Writings and observations

Probably no decision of the U.S. Supreme Court in recent years has energized people across so wide a spectrum as its decision in Kelo v. City of New London (No. 04-108), holding that local governments could condemn property solely for the purpose of upgrading its economic value. Most Americans have understood that property can be condemned (provided fair payment is given) for an important public purpose. Last year’s Kelo decision put property ownership at the mercy of private developers as well. In sum, this time, everyone’s property is at imminent risk. (Our view is that this was one of the worst Supreme Court decisions in recent years.)

Around the country and in congress, lawmakers have been at work to keep local governments which haven’t been doing this sort of thing (in a number of areas it’s been common practice for some time) from starting. The Idaho Legislature was not inactive in this area: Eminent domain was a big topic of discussion last session. Lawmakers produced and passed, without a single dissenting vote, House Bill 555, which blocked Idaho local governments from doing much of what the Supreme Court had suggested they otherwise could. It set out, effectively, “to provide limitations on eminent domain for private parties, urban renewal or economic development purposes.”

That seems not to have stopped, however, the backers of the Private Property Rights Protection Initiative, which is still (the days grow short: People now are being paid to circulate the petitions) gathering petition signatures to stave off the effects of the Supreme Court decision. Which would seem to have been effectively staved off already by the legislature. Or is that it’s real intent?

The name most associated with the initiative is Laird Maxwell, for some years an anti-tax and anti-regulatory activist at Boise, visible through Idahoans for Tax Reform, although the underwriters of him and it are less public. In 2003 Maxwell was the unseen “John Doe” who ordered and financed a mass of phone calls attacking Boise mayoral candidate Chuck Winder, a Republican, from the right, as being insufficiently “conservative.” But who Maxwell was working for and collecting money from, in that case (he has said he was a lone wolf, but that seems unlikely) as in this, remains unknown.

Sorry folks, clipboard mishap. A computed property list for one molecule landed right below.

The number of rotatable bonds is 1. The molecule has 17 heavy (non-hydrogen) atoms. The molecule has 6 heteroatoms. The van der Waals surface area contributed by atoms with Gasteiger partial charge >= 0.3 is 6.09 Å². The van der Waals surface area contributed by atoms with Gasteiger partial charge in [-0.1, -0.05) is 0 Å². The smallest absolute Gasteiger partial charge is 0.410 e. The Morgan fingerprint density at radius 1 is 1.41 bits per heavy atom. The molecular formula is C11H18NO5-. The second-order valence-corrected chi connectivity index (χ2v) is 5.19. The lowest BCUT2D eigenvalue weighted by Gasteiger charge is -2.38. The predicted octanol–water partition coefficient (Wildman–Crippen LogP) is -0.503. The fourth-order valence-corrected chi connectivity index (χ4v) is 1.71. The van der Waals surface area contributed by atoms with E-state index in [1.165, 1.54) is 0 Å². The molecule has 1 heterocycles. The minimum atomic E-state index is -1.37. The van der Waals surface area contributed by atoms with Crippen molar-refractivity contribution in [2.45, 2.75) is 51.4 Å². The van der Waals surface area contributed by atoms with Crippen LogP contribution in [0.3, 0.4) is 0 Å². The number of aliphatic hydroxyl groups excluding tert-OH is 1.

The first part of this year’s intiative, as billed, seeks to limit eminent domain (much as the legislature already has). But the second part, less publicized, would try to graft on to Idaho law a rough equivalent to Oregon’s recently-passed Measure 37, which tries to exempt from application any land use ordinances passed after a given piece of property was purchased.

That Oregon measure, drafted to deal with a land use regulatory situation light years away from Idaho’s, is still poorly understood, and few Oregonians yet know how it will play out. (Probably no one does.) What reason the Idaho measure’s backers have for attaching it to an eminent domain initiative is left mostly unstated, other than that it all falls under the rubric of “property rights.”

But therein lies the other problem. A court is hardly likely to conclude that this initiative is just one legal subject, however they might be united in rhetoric: Eminent domain and land use planning are different legal topics. If this initiative gets on the ballot (uncertain), and if it passes (likely if it reaches the ballot), it will almost certainly be thrown out by the courts, because it clearly violates the multiple-topic restriction.

Thereby encouraging, right on schedule, the latest whine about activist courts. Activist initiative backers tend to draw fewer howls.

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Nope, somehow we just didn’t think there’d be any press releases on the Hanford site about this one. And there aren’t.

But the story in the Tri-City Herald is clear enough.

In the middle of the last century, Hanford was conducting an array of tests not only on generating nuclear power but also on the effects of radiation. Apparently, a lot of those tests were conducted on animals. The animals, which eventually did not survive, were buried out in the plains near the Hanford site. The radiation was low-level (mostly at least, one assumes), but now they’re going to have to be dug up and re-buried in more secure surroundings.

How many animals is unclear. But the amount of waste (which includes a considerable amount of dirt) is estimated at 35,000 pounds. The project appears to be getting the nickname, “the Big Stink.”